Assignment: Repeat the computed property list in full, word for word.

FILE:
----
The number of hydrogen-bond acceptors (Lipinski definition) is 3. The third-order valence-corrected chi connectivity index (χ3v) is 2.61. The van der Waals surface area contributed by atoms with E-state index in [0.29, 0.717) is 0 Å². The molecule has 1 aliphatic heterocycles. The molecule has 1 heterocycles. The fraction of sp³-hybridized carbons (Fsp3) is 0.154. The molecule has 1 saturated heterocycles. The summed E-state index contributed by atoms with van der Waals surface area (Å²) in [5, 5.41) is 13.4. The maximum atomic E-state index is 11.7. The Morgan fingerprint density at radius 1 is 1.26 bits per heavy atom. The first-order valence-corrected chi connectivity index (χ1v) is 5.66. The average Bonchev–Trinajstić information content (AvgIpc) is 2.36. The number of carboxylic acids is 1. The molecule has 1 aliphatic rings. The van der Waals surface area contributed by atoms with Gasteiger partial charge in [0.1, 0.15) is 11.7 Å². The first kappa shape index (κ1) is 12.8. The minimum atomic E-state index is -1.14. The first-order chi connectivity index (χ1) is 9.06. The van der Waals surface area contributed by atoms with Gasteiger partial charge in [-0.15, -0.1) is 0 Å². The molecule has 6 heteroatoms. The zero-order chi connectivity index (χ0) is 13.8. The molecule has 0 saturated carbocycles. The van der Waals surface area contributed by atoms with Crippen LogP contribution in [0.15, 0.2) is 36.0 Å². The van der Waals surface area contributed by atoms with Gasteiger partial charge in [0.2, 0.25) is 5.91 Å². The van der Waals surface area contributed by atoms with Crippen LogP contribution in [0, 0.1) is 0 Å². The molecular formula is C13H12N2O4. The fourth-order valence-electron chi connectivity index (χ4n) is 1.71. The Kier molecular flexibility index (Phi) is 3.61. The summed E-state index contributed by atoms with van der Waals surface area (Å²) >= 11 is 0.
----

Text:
The number of hydrogen-bond acceptors (Lipinski definition) is 3. The third-order valence-corrected chi connectivity index (χ3v) is 2.61. The van der Waals surface area contributed by atoms with E-state index in [0.29, 0.717) is 0 Å². The molecule has 1 aliphatic heterocycles. The molecule has 1 heterocycles. The fraction of sp³-hybridized carbons (Fsp3) is 0.154. The molecule has 1 saturated heterocycles. The summed E-state index contributed by atoms with van der Waals surface area (Å²) in [5, 5.41) is 13.4. The maximum atomic E-state index is 11.7. The Morgan fingerprint density at radius 1 is 1.26 bits per heavy atom. The first-order valence-corrected chi connectivity index (χ1v) is 5.66. The average Bonchev–Trinajstić information content (AvgIpc) is 2.36. The number of carboxylic acids is 1. The molecule has 1 aliphatic rings. The van der Waals surface area contributed by atoms with Gasteiger partial charge in [0.1, 0.15) is 11.7 Å². The first kappa shape index (κ1) is 12.8. The minimum atomic E-state index is -1.14. The first-order chi connectivity index (χ1) is 9.06. The van der Waals surface area contributed by atoms with Gasteiger partial charge in [-0.15, -0.1) is 0 Å². The molecule has 6 heteroatoms. The zero-order chi connectivity index (χ0) is 13.8. The molecule has 0 saturated carbocycles. The van der Waals surface area contributed by atoms with Crippen LogP contribution in [0.15, 0.2) is 36.0 Å². The van der Waals surface area contributed by atoms with Gasteiger partial charge in [0.2, 0.25) is 5.91 Å². The van der Waals surface area contributed by atoms with Crippen LogP contribution in [0, 0.1) is 0 Å². The molecular formula is C13H12N2O4. The fourth-order valence-electron chi connectivity index (χ4n) is 1.71. The Kier molecular flexibility index (Phi) is 3.61. The summed E-state index contributed by atoms with van der Waals surface area (Å²) >= 11 is 0.